What does planting a seed have to do with social media marketing?
Everything you do to harvest crops from your vegetable garden, you can associate to what you should do to yield a harvest of relationships and business through social media marketing.
So let’s think about how to approach planning for your business.
First, all businesses have highs and lows during the year. When are the high seasons for your business? If it’s the fourth quarter of the year and you are a retail store, begin planting seeds in June. Plant the seeds by picking the products you will be selling in the 4th Quarter. Learn everything you can about the products you will be selling. Collect all the information possible about the products you will be selling. Begin a Buzz about these products well before the 4th Quarter.
What might this look like?
The other day I met with a new client who has a variety of high seasons for his business in the first six months of the year. For one product it’s the spring season. Another, it’s March, April, May. And, yet another it’s January, February, March. Needless to say, all of our planning for these will be for their 2016 season.
This is what we did:
We looked at last year’s marketing activities for each of the products and immediately recognized gaps in marketing and some missteps due to timing and the lack of using some of the newer marketing techniques available.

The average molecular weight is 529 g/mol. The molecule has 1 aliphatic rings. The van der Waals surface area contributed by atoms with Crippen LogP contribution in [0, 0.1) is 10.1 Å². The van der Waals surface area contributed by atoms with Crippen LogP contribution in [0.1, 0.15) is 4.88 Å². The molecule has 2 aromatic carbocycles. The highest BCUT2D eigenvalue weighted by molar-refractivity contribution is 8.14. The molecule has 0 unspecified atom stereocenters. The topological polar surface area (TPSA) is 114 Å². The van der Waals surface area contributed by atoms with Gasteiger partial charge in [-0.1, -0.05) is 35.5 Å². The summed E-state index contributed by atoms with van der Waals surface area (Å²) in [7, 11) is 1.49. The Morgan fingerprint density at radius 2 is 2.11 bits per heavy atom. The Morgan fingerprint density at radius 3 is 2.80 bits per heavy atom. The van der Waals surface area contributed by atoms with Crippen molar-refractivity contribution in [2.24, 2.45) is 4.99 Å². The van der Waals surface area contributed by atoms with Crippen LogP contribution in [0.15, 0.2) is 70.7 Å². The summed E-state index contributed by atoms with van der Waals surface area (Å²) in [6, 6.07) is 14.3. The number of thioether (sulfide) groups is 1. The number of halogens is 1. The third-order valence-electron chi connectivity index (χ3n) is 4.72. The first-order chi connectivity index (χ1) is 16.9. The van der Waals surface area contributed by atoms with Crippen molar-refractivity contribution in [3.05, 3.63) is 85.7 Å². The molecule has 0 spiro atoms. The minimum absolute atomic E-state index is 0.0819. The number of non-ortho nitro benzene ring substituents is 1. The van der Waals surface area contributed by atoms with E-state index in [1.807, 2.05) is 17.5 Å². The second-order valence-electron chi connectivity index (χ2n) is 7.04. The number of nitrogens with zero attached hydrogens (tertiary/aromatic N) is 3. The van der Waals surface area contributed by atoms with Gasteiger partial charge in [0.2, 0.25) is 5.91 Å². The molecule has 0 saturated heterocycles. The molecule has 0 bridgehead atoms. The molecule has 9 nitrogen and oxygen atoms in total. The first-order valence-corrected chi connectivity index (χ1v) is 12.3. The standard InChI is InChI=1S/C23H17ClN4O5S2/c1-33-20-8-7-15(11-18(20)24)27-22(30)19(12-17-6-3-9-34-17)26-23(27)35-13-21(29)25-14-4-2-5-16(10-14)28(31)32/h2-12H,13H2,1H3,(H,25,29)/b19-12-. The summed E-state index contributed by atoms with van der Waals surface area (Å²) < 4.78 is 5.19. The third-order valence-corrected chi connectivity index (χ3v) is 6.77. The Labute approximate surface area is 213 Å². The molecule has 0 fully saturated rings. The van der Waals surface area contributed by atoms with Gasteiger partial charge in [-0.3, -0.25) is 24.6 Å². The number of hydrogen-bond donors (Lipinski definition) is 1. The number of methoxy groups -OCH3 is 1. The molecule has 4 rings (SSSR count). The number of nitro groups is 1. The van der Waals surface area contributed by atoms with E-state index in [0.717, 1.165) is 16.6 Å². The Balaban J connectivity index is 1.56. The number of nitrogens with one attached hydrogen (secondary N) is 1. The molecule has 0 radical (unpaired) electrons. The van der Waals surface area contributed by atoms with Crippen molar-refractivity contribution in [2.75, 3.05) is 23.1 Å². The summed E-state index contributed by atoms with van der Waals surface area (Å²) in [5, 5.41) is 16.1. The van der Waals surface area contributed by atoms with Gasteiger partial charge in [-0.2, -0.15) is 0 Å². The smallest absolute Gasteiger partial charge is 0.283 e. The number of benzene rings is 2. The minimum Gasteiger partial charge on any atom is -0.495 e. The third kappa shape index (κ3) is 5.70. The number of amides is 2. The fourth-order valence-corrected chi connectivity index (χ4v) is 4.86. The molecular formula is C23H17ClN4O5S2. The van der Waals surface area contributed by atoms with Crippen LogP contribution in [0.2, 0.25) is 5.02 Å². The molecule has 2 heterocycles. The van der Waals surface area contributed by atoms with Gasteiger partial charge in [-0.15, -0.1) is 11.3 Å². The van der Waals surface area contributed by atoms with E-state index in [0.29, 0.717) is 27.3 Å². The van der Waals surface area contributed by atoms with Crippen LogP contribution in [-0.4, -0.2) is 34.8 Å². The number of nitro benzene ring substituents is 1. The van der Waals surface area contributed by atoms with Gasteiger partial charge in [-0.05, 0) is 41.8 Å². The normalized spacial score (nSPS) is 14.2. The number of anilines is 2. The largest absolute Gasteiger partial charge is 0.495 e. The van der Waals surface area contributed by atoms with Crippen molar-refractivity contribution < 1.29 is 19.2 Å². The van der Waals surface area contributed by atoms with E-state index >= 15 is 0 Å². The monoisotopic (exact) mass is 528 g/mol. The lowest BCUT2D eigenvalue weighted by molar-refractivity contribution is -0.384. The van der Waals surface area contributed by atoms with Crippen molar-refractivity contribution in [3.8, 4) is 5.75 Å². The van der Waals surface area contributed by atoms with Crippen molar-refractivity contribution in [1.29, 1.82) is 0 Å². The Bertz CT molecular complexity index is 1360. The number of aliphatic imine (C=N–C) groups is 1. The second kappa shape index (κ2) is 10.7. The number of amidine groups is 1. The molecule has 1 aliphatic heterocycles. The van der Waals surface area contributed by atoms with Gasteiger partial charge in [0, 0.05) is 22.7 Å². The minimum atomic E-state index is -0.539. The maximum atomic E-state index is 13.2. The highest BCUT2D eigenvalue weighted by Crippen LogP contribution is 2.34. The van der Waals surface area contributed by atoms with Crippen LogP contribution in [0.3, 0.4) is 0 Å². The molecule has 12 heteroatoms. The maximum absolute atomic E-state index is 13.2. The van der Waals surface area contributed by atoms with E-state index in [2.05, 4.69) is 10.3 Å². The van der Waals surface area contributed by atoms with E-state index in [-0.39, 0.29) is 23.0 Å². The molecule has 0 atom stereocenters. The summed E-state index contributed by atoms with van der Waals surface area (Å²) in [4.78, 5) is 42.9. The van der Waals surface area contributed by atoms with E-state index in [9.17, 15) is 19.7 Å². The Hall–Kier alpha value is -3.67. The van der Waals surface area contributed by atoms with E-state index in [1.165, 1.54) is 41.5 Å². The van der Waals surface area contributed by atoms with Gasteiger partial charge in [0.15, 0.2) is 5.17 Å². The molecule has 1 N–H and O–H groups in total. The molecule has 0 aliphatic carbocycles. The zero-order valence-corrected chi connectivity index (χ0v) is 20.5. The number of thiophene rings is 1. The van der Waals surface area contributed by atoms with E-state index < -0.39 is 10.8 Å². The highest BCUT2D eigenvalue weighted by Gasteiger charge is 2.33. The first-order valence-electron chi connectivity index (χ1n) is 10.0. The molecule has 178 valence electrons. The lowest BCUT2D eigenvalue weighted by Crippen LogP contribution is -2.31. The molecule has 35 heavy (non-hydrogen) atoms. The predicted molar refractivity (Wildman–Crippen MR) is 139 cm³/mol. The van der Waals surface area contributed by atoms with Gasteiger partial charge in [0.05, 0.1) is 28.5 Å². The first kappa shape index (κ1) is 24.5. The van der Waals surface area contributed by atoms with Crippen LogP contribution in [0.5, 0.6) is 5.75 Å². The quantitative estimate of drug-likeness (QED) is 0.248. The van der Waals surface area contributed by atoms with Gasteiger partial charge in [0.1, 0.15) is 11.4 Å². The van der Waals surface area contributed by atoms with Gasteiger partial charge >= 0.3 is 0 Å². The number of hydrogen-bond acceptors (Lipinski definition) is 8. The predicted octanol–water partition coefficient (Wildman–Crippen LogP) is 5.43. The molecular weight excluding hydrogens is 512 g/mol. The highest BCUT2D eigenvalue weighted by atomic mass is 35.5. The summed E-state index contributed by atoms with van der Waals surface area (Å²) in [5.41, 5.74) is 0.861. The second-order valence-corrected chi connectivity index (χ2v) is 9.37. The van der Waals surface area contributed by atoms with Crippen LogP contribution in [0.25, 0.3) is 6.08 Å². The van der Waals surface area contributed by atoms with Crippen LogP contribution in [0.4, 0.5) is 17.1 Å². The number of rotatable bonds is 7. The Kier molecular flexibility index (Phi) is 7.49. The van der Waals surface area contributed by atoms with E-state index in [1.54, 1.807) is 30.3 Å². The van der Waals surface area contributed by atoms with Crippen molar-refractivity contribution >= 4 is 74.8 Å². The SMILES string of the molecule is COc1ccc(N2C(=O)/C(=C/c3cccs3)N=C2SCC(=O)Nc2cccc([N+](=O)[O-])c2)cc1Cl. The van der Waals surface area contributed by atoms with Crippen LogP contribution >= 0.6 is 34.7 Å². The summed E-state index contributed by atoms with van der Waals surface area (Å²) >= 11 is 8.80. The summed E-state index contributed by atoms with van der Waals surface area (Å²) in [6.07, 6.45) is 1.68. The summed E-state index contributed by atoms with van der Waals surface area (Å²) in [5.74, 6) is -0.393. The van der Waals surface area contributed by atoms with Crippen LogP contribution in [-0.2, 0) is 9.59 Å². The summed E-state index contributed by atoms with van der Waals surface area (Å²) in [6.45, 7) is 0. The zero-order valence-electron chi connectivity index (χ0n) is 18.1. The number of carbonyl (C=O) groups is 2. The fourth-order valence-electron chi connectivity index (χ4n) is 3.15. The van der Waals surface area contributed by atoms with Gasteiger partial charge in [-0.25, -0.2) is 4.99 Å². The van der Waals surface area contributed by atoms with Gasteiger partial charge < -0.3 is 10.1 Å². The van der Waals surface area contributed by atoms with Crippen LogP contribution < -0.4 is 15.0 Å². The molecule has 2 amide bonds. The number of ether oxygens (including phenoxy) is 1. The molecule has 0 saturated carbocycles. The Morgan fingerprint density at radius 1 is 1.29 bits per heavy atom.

We visualized what the marketing should look like for each of these for next year’s campaigns. Our calendars came out and we plotted out the activities, when they should be done and by whom. We’re already ready for 2016.
We determined what needed to be added and fine-tuned. We included new marketing tools. This client has an email list he can use to reach out to current clients. We decided to add an email management product to send out timely emails. This client falls under the category of a Business to Customer (B2C). They are currently on Facebook and will work on creating cover photos for each of these product lines. We added Instagram, Pinterest, and YouTube.
Budgeting was next. What was the funding for the past events? Was the funding in balance with the results? Could have more been spent wisely for greater results? What is the projection for gross revenue? What should you spend on marketing? This is always one of those loaded questions. When starting a business or a new product your marketing budget is going to be much higher than an established business or product. The percentages for a new product could range from eight to the extreme of 15 percent and established products could range from three to five percent or even less. This is a general rule of thumb we use as a guide.
Are you ready to plant the seeds for marketing your business’s products or services? With proper planning, scheduling, and budgeting you will be able to harvest the results through increased business relationships and sales.